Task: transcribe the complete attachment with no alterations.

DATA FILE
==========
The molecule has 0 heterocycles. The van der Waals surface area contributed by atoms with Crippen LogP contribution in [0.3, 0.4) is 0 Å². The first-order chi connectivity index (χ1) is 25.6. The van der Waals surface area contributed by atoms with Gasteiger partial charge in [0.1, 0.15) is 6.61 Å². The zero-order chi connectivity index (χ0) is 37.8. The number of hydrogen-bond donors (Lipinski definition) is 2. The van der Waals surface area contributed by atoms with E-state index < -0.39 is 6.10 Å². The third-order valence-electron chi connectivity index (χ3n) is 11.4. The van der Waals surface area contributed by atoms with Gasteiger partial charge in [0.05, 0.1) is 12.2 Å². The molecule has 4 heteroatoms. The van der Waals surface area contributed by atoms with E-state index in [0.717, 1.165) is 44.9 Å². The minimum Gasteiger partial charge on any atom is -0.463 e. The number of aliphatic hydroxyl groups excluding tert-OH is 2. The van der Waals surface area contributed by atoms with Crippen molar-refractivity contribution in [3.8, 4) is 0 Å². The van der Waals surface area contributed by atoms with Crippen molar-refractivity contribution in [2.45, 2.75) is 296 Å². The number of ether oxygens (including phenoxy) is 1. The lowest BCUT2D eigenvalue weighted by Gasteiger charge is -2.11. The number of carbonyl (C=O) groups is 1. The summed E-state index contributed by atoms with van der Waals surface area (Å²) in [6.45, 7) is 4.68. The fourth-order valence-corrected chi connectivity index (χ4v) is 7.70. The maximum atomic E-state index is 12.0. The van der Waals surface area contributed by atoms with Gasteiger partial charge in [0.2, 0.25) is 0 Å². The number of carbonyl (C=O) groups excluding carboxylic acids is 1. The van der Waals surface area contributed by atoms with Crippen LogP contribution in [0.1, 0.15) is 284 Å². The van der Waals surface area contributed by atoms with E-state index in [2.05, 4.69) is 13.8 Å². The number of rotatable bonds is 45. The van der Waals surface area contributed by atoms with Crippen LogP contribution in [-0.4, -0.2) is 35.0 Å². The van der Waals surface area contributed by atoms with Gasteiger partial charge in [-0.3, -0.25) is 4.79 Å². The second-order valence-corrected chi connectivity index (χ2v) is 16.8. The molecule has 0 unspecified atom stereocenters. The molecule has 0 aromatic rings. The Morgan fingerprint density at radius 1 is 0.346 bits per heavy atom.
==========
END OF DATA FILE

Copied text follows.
The molecule has 0 heterocycles. The van der Waals surface area contributed by atoms with Crippen LogP contribution in [0.3, 0.4) is 0 Å². The first-order chi connectivity index (χ1) is 25.6. The van der Waals surface area contributed by atoms with Gasteiger partial charge in [0.1, 0.15) is 6.61 Å². The zero-order chi connectivity index (χ0) is 37.8. The number of hydrogen-bond donors (Lipinski definition) is 2. The van der Waals surface area contributed by atoms with E-state index < -0.39 is 6.10 Å². The third-order valence-electron chi connectivity index (χ3n) is 11.4. The van der Waals surface area contributed by atoms with Gasteiger partial charge in [0.05, 0.1) is 12.2 Å². The molecule has 4 heteroatoms. The van der Waals surface area contributed by atoms with E-state index in [0.717, 1.165) is 44.9 Å². The minimum Gasteiger partial charge on any atom is -0.463 e. The number of aliphatic hydroxyl groups excluding tert-OH is 2. The van der Waals surface area contributed by atoms with Crippen molar-refractivity contribution in [3.8, 4) is 0 Å². The van der Waals surface area contributed by atoms with Crippen molar-refractivity contribution in [2.45, 2.75) is 296 Å². The number of ether oxygens (including phenoxy) is 1. The lowest BCUT2D eigenvalue weighted by Gasteiger charge is -2.11. The number of carbonyl (C=O) groups is 1. The summed E-state index contributed by atoms with van der Waals surface area (Å²) in [6.45, 7) is 4.68. The fourth-order valence-corrected chi connectivity index (χ4v) is 7.70. The maximum atomic E-state index is 12.0. The van der Waals surface area contributed by atoms with Gasteiger partial charge in [0.2, 0.25) is 0 Å². The number of carbonyl (C=O) groups excluding carboxylic acids is 1. The van der Waals surface area contributed by atoms with Crippen LogP contribution in [0.1, 0.15) is 284 Å². The van der Waals surface area contributed by atoms with E-state index in [2.05, 4.69) is 13.8 Å². The number of rotatable bonds is 45. The van der Waals surface area contributed by atoms with Crippen LogP contribution in [-0.4, -0.2) is 35.0 Å². The van der Waals surface area contributed by atoms with Gasteiger partial charge in [-0.3, -0.25) is 4.79 Å². The second-order valence-corrected chi connectivity index (χ2v) is 16.8. The molecule has 0 unspecified atom stereocenters. The molecule has 0 aromatic rings. The Morgan fingerprint density at radius 1 is 0.346 bits per heavy atom.